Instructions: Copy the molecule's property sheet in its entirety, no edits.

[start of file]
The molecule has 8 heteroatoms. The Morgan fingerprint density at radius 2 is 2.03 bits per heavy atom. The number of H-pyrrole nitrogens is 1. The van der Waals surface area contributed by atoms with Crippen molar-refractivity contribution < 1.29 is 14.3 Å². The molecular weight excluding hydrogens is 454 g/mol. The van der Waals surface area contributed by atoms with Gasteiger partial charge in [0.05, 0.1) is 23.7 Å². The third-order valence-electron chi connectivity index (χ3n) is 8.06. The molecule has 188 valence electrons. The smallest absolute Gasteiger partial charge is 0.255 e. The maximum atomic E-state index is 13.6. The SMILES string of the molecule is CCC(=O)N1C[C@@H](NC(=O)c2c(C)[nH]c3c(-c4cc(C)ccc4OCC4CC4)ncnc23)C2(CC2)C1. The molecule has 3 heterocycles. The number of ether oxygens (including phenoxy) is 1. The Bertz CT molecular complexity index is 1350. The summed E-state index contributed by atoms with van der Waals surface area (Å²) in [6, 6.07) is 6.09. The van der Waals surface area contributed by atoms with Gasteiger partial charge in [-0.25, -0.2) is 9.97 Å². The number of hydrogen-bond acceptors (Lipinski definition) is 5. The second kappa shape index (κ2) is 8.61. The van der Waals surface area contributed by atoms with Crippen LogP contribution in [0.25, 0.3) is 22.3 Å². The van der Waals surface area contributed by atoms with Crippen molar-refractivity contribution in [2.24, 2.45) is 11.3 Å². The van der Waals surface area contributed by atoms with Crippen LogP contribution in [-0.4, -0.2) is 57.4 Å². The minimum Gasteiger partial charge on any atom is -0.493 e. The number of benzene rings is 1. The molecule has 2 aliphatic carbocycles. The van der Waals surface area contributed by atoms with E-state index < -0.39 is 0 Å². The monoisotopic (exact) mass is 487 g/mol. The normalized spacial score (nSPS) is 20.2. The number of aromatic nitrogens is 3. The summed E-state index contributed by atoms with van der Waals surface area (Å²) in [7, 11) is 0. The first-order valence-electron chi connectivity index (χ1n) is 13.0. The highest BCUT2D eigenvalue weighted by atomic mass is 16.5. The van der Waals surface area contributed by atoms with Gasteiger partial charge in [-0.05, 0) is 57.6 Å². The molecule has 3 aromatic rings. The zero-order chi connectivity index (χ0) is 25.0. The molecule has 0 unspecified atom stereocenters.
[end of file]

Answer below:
The molecule has 8 heteroatoms. The Morgan fingerprint density at radius 2 is 2.03 bits per heavy atom. The number of H-pyrrole nitrogens is 1. The van der Waals surface area contributed by atoms with Crippen molar-refractivity contribution < 1.29 is 14.3 Å². The molecular weight excluding hydrogens is 454 g/mol. The van der Waals surface area contributed by atoms with Gasteiger partial charge in [0.05, 0.1) is 23.7 Å². The third-order valence-electron chi connectivity index (χ3n) is 8.06. The molecule has 188 valence electrons. The smallest absolute Gasteiger partial charge is 0.255 e. The maximum atomic E-state index is 13.6. The SMILES string of the molecule is CCC(=O)N1C[C@@H](NC(=O)c2c(C)[nH]c3c(-c4cc(C)ccc4OCC4CC4)ncnc23)C2(CC2)C1. The molecule has 3 heterocycles. The number of ether oxygens (including phenoxy) is 1. The Bertz CT molecular complexity index is 1350. The summed E-state index contributed by atoms with van der Waals surface area (Å²) in [6, 6.07) is 6.09. The van der Waals surface area contributed by atoms with Gasteiger partial charge in [-0.25, -0.2) is 9.97 Å². The number of hydrogen-bond acceptors (Lipinski definition) is 5. The second kappa shape index (κ2) is 8.61. The van der Waals surface area contributed by atoms with Crippen LogP contribution in [0.25, 0.3) is 22.3 Å². The van der Waals surface area contributed by atoms with Crippen molar-refractivity contribution in [2.24, 2.45) is 11.3 Å². The van der Waals surface area contributed by atoms with Crippen LogP contribution in [-0.4, -0.2) is 57.4 Å². The minimum Gasteiger partial charge on any atom is -0.493 e. The number of benzene rings is 1. The molecule has 2 aliphatic carbocycles. The van der Waals surface area contributed by atoms with E-state index < -0.39 is 0 Å². The monoisotopic (exact) mass is 487 g/mol. The normalized spacial score (nSPS) is 20.2. The number of aromatic nitrogens is 3. The summed E-state index contributed by atoms with van der Waals surface area (Å²) in [7, 11) is 0. The first-order valence-electron chi connectivity index (χ1n) is 13.0. The highest BCUT2D eigenvalue weighted by atomic mass is 16.5. The van der Waals surface area contributed by atoms with Gasteiger partial charge in [-0.05, 0) is 57.6 Å². The molecule has 3 aromatic rings. The zero-order chi connectivity index (χ0) is 25.0. The molecule has 0 unspecified atom stereocenters.